The two outer electrons of the magnesium atoms (2.8.2) are transferred to the outer shell of the oxygen atom (2.6) until it has a complete octet shell of outer electrons, just like a noble gas (2.8). At the same time, the magnesium ion also attains a stable noble gas electron structure (2.8).

full electronic structure of magnesium oxide

For magnesium oxide: Mg (2.8.2) + O (2.6) ==> Mg2+ (2.8) O2– (2.8)

the stable 'noble gas' structures can be summarised electronically as [2,8] + [2,6] ==> [2,8]2+ [2,8]2–

so both the magnesium and oxide ions have a full outer shell like a noble gas

 

calcium oxide

Ca (2.8.8.2) + O (2.6) ==> Ca2+ (2.8.8) O2– (2.8)

can be summarised electronically as [2,8,8,2] + [2,6] ==> [2,8,8]2+ [2,8]2–

ONE (c) doc batom combines withONE (c) doc batom to form (c) doc b(c) doc b

Note in this electron diagram, only the original outer electrons are shown above.

The two outer electrons of the calcium atoms (2.8.8.2) are transferred to the outer shell of the oxygen atom (2.6) until it has a complete octet shell of outer electrons, just like a noble gas (2.8). At the same time, the calcium ion also attains a stable noble gas electron structure (2.8.8).

full electronic structure of calcium oxide

Magnesium oxide MgO, magnesium sulphide MgS and calcium sulphide CaS will be similar electronically and give identical giant ionic lattice structures.

Group 2 metals lose the two outer electrons to give the stable 2+ positive ion (cation) and S and O, both non–metals in Group 6, have 6 outer electrons and gain 2 electrons to form 2– negative ion (anion).

For magnesium sulphide: Mg (2.8.2) + S (2.8.6) ==> Mg2+ (2.8) S2– (2.8.8)

For calcium sulphide: Ca (2.8.8.2) + S (2.8.6) ==> Ca2+ (2.8.8) S2– (2.8.8)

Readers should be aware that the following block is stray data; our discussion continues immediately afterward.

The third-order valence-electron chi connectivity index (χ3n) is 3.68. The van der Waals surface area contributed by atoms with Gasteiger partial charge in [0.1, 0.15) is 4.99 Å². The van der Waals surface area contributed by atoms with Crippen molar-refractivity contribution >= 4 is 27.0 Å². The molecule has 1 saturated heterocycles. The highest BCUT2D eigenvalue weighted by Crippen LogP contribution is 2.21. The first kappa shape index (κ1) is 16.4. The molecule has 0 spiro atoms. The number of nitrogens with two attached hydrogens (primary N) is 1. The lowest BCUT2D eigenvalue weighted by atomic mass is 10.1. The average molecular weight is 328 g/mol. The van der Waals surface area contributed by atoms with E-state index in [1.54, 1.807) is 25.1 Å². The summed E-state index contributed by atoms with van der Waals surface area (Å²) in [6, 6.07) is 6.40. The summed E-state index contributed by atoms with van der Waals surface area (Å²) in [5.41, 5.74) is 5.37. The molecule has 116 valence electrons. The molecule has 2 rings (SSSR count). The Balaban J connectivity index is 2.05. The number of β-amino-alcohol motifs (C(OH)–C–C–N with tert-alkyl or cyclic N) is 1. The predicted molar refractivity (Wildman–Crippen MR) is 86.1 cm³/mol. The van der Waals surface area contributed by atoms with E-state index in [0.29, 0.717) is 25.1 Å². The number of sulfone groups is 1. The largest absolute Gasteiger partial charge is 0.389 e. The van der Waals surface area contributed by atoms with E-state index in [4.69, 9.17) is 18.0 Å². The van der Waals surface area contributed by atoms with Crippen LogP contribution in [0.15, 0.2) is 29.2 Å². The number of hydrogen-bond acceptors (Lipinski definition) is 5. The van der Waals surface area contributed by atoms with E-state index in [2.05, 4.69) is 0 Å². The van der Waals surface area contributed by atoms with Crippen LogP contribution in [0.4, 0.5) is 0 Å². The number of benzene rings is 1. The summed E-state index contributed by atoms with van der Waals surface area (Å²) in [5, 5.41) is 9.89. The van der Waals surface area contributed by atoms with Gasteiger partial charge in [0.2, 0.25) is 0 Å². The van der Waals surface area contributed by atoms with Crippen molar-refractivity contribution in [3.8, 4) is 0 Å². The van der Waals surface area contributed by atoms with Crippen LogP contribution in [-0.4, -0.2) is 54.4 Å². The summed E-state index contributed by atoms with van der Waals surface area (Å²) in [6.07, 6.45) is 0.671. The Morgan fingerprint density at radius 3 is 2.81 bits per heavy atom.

so both the magnesium/calcium and sulfide ions have a full outer shell like a noble gas

The dot and cross (ox) diagrams will be identical to that for calcium oxide above, except Mg instead of Ca (same group) and S instead of O (same group of Periodic Table). eg

electronic structure of magnesium sulfide MgS

electronic structure of calcium sulfide CaS

Gp2\6 O S
Mg MgO MgS
Ca CaO CaS
Sr SrO SrS
Ba BaO BaS

All the formula highlighted in yellow can be described in the same way as magnesium oxide, magnesium sulphide, calcium oxide or calcium sulphide

The Group 2 Alkaline Earth Metal atom loses two electrons to form a doubly charged positive ion

The Group 6 non–metal atom gains two electrons to form a doubly charged negative ion

 

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Example 6: A Group 3 metal + a Group 6 non–metal

e.g. aluminium + oxygen ==> aluminium oxide Al2O3 or ionic formula (Al3+)2(O2–)3

In terms of electron arrangement in the formation of the ionic compound aluminium oxide, two aluminium atoms donate their three outer electrons to three oxygen atoms.

This results in two triple positive aluminium ions to three double negative oxide ions via electron transfer.

All the ions have the stable electronic structure of neon 2.8. Valencies, Al = 3 and O = 2

2Al (2.8.3) + 3O (2.6) ==> 2Al3+ (2.8) 3O2– (2.8)

can be summarised electronically as 2[2,8,3] + 3[2,6] ==> [2,8]3+2 [2,8]2–3

so both the aluminium and oxide ions have a full outer shell like a noble gas

TWO  (c) doc batoms combine withTHREE (c) doc b atoms to form (c) doc b(c) doc b

Note in this electron diagram, only the original outer electrons are shown above.